A Bird Came Down the Walk by Emily Dickinson

Topics: Poetry, Stanza, Iamb Pages: 6 (2331 words) Published: August 6, 2011
A bird c ame down the walk----" by Emily Dickinson
The first two stanzas of the poem are a simple description of the bird, not knowing it is being watched by the poet, being a bird. The third stanza is where Dickinson really hits her stride. The bird's "rapid eyes...hurried all abroad" is a darn good description of a bird on alert for predators. And while comparing the bird's eyes to "Beads" seems to make the bird less alive the fact that the beads are "frightened," while perhaps overly humanizing the bird, captures the look I've seen birds have when they noticed my presence (though the non-poetical would probably use "wary" as the adjective). The bird must have been made wary by Dickinson coming forward to offer it a crumb. The bird, of course, refuses the crumb and "unrolled his feathers / And rowed him softer home." Anyone who has seen crows fly across the sky can appreciate comparing birds' wings in flight to oars: in fact the simplest way I was taught to remember what a crow looks like in flight is "Row, row, row, your crow." But Dickinson takes the analogy of the bird's wings rowing through the air a step further and tiptoes towards whimsy when she extends her metaphor to "Butterflies, off Banks of Noon, / Leap, plashless, as they swim." The sky becomes the sea and butterflies, at high noon, leap into the air without a splash, a delightful image to this poetry-aficionado and a wonderful way to end the poem. "A bird came down the walk----" by Emily Dickinson

The Soul selects her own Society The speaker says that “the Soul selects her own Society—” and then “shuts the Door,” refusing to admit anyone else—even if “an Emperor be kneeling / Upon her mat—.” Indeed, the soul often chooses no more than a single person from “an ample nation” and then closes “the Valves of her attention” to the rest of the world. The meter of “The Soul selects her own Society” is much more irregular and halting than the typical Dickinson poem, although it still roughly fits her usual structure: iambic trimeter with the occasional line in tetrameter. It is also uncharacteristic in that its rhyme scheme—if we count half-rhymes such as “Gate” and “Mat”—is ABAB, rather than ABCB; the first and third lines rhyme, as well as the second and fourth. However, by using long dashes rhythmically to interrupt the flow of the meter and effect brief pauses, the poem’s form remains recognizably Dickinsonian, despite its atypical aspects. Commentary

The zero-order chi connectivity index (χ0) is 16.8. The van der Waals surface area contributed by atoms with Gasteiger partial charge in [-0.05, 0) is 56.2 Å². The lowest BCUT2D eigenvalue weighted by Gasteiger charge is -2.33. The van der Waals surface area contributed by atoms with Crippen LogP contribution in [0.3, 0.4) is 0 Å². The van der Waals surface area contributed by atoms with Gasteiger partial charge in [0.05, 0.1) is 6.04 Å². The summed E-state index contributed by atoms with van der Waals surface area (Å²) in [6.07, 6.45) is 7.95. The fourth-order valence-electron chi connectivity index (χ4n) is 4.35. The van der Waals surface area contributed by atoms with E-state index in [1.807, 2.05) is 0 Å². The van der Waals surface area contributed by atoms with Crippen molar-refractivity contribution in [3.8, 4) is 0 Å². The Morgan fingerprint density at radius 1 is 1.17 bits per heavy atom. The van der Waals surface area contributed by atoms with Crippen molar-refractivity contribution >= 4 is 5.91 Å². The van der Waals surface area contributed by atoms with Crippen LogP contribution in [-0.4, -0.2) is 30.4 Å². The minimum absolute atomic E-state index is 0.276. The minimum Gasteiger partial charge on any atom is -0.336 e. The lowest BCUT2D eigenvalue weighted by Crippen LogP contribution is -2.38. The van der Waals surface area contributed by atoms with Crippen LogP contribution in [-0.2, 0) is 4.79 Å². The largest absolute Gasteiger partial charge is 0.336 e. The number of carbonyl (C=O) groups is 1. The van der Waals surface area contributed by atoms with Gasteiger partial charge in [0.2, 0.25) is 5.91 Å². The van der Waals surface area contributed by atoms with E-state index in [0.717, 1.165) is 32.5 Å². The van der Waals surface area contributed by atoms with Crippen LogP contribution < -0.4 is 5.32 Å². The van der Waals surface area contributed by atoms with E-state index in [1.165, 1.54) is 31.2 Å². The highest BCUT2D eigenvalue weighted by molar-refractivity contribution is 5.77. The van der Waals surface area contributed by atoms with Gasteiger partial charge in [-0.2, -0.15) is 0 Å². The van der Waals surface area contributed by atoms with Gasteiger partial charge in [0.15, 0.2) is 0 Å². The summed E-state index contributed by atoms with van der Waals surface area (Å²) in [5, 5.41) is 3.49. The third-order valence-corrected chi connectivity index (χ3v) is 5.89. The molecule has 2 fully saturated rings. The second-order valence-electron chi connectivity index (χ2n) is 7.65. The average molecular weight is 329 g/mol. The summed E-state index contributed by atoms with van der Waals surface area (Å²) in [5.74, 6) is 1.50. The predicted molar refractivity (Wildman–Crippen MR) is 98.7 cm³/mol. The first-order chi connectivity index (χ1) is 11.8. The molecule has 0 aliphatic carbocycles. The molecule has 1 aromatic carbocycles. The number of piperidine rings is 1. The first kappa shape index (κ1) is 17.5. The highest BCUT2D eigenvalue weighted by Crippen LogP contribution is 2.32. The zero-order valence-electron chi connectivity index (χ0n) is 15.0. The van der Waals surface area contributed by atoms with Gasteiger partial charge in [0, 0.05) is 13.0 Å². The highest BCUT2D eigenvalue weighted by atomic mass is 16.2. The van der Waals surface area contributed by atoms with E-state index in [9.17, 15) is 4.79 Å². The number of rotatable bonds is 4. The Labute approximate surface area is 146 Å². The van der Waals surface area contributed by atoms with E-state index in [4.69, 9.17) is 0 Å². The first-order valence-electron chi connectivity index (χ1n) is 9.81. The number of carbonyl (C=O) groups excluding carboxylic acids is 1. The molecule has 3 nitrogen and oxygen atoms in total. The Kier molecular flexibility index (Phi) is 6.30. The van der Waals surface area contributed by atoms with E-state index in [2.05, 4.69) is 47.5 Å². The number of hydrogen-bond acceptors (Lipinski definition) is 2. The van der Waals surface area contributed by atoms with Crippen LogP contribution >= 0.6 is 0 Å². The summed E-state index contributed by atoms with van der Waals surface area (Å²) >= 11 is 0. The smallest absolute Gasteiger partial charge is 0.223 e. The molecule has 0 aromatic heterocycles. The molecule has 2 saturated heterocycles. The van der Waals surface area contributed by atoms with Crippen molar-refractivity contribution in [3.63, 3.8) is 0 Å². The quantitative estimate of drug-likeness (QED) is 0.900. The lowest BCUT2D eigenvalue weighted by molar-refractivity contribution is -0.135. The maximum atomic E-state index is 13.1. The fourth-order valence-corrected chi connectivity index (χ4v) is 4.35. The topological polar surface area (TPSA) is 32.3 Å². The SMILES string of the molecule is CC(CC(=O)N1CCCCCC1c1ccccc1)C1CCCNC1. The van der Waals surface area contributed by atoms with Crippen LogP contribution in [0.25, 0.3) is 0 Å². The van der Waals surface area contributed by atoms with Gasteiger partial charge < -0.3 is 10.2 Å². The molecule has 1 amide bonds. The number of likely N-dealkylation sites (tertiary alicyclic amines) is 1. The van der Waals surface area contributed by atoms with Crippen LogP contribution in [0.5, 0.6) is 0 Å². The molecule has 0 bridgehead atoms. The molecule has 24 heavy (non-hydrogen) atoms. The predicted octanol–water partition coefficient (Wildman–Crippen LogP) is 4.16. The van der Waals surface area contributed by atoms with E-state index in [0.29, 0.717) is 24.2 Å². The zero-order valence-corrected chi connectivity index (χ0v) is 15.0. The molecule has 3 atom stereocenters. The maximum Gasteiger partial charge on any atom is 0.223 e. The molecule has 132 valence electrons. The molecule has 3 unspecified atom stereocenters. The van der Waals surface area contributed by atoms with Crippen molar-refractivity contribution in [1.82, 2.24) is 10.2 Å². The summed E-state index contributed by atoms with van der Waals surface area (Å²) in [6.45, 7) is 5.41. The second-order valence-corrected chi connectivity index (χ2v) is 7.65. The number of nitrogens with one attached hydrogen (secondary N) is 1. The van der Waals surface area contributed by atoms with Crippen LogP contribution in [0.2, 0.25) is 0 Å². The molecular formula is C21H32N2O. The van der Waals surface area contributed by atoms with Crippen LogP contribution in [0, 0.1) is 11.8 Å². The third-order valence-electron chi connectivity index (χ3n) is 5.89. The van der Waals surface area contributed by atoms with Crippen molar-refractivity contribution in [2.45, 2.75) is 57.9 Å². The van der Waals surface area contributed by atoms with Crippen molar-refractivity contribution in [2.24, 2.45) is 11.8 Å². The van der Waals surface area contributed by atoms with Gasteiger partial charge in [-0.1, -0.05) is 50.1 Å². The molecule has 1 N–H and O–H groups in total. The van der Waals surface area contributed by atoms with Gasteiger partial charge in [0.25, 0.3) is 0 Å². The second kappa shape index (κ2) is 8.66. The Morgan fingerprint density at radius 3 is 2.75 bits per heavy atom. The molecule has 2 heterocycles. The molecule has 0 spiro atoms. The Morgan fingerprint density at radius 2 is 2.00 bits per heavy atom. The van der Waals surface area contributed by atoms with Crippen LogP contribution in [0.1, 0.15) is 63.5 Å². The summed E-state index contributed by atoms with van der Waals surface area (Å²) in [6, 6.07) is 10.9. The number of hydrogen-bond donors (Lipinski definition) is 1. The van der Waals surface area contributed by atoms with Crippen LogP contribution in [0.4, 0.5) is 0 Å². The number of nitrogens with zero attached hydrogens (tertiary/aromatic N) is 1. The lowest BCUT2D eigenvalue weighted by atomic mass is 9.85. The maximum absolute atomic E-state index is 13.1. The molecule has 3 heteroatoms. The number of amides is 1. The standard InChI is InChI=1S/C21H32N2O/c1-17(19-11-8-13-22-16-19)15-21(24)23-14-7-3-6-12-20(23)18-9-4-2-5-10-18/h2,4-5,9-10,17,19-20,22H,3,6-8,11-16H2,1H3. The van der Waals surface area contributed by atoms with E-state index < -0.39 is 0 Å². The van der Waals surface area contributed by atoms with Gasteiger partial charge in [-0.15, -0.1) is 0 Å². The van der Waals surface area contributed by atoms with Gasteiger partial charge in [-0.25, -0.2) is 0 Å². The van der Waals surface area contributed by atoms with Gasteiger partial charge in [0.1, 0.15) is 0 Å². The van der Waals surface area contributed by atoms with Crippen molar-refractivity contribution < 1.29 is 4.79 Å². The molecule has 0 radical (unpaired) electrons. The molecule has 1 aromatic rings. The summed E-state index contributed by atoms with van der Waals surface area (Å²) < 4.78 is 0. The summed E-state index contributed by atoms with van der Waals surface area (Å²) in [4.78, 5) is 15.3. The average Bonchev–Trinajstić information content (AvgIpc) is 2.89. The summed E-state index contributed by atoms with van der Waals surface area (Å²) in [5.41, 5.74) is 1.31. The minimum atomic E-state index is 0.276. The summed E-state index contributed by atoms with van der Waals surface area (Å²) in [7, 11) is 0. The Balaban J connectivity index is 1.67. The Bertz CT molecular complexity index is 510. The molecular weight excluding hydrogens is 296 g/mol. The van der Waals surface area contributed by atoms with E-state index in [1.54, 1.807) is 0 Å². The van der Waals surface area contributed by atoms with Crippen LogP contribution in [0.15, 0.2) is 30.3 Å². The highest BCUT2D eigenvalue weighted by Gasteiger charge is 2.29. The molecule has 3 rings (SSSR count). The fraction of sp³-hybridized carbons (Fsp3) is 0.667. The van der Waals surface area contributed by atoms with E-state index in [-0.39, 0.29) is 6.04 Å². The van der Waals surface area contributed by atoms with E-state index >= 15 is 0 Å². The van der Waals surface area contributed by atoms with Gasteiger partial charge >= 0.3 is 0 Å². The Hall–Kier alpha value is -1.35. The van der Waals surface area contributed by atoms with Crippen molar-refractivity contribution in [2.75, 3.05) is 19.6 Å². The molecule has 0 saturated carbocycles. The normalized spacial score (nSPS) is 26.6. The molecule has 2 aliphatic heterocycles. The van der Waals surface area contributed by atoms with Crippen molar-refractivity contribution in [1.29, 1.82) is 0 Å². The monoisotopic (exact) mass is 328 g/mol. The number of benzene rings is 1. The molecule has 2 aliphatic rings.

Whereas “I’m Nobody! Who are you?” takes a playful tone to the idea of reclusiveness and privacy, the tone of “The Soul selects her own Society—” is quieter, grander, and more ominous. The idea that “The Soul selects her own Society” (that people choose a few companions who matter to them and exclude everyone else from their inner consciousness) conjures up images of a solemn ceremony with the ritual closing of the door, the chariots, the emperor, and the ponderous Valves of the Soul’s attention. Essentially, the middle stanza functions to emphasize the Soul’s stonily uncompromising attitude toward anyone trying to enter into her Society once the metaphorical door is shut—even chariots, even an emperor, cannot persuade her. The third stanza then illustrates the severity of the Soul’s exclusiveness—even from “an ample nation” of people, she easily settles on one single person to include, summarily and unhesitatingly locking out everyone else. The concluding stanza, with its emphasis on the “One” who is chosen, gives “The Soul selects her own Society—” the feel of a tragic love poem, although we need not reduce our understanding of the poem to see its theme as merely romantic. The poem is an excellent example of Dickinson’s tightly focused skills with metaphor and imagery; cycling through her regal list of door, divine Majority, chariots, emperor, mat, ample nation, and stony valves of attention, Dickinson continually surprises the reader with her vivid and unexpected...
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